Samuel G. Freedman: A resolution 70 years later for a father's unsettling legacy of ashes from Dachau

Jessica Ivins: A resolution 70 years later for a father's unsettling legacy of ashes from Dachau

Kim Giles: Asking for help is not weakness

Kathy Kristof and Barbara Hoch Marcus: 7 Great Growth Israeli Stocks

Matthew Mientka: How Beans, Peas, And Chickpeas Cleanse Bad Cholesterol and Lowers Risk of Heart Disease

Sabrina Bachai: 5 At-Home Treatments For Headaches

The Kosher Gourmet by Daniel Neman Have yourself a matzo ball: The secrets bubby never told you and recipes she could have never imagined

April 8, 2014

Lori Nawyn: At Your Wit's End and Back: Finding Peace

Susan B. Garland and Rachel L. Sheedy: Strategies Married Couples Can Use to Boost Benefits

David Muhlbaum: Smart Tax Deductions Non-Itemizers Can Claim

Jill Weisenberger, M.S., R.D.N., C.D.E : Before You Lose Your Mental Edge

Dana Dovey: Coffee Drinkers Rejoice! Your Cup Of Joe Can Prevent Death From Liver Disease

Chris Weller: Electric 'Thinking Cap' Puts Your Brain Power Into High Gear

The Kosher Gourmet by Marlene Parrish A gift of hazelnuts keeps giving --- for a variety of nutty recipes: Entree, side, soup, dessert

April 4, 2014

Rabbi David Gutterman: The Word for Nothing Means Everything

Charles Krauthammer: Kerry's folly, Chapter 3

Amy Peterson: A life of love: How to build lasting relationships with your children

John Ericson: Older Women: Save Your Heart, Prevent Stroke Don't Drink Diet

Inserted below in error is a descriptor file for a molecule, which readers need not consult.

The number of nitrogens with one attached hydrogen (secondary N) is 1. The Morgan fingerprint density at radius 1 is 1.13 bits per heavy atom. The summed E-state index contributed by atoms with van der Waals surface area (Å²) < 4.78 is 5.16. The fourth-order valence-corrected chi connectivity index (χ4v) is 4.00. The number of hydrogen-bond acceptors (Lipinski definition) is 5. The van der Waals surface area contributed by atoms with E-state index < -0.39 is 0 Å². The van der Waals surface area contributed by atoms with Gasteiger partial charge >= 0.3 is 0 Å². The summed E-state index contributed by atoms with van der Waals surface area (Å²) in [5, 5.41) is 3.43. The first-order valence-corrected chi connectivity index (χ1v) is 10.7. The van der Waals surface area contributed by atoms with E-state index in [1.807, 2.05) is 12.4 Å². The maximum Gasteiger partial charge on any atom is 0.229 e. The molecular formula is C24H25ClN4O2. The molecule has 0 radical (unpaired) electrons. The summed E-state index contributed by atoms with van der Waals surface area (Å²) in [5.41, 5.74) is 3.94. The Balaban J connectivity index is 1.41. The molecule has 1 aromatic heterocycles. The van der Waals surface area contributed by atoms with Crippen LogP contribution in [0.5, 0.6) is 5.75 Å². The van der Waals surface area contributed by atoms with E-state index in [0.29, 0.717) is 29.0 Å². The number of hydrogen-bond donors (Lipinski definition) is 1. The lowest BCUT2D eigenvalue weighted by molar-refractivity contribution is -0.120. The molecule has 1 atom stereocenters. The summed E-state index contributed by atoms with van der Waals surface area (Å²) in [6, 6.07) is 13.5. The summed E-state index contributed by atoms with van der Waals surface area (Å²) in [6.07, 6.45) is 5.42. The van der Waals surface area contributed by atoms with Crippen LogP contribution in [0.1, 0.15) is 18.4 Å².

John Ericson: Why 50 million Americans will still have spring allergies after taking meds

Cameron Huddleston: Best and Worst Buys of April 2014

Stacy Rapacon: Great Mutual Funds for Young Investors

Sarah Boesveld: Teacher keeps promise to mail thousands of former students letters written by their past selves

The Kosher Gourmet by Sharon Thompson Anyone can make a salad, you say. But can they make a great salad? (SECRETS, TESTED TECHNIQUES + 4 RECIPES, INCLUDING DRESSINGS)

April 2, 2014

Paul Greenberg: Death and joy in the spring

Dan Barry: Should South Carolina Jews be forced to maintain this chimney built by Germans serving the Nazis?

Mayra Bitsko: Save me! An alien took over my child's personality

Frank Clayton: Get happy: 20 scientifically proven happiness activities

Susan Scutti: It's Genetic! Obesity and the 'Carb Breakdown' Gene

Lecia Bushak: Why Hand Sanitizer May Actually Harm Your Health

Stacy Rapacon: Great Funds You Can Own for $500 or Less

Cameron Huddleston: 7 Ways to Save on Home Decor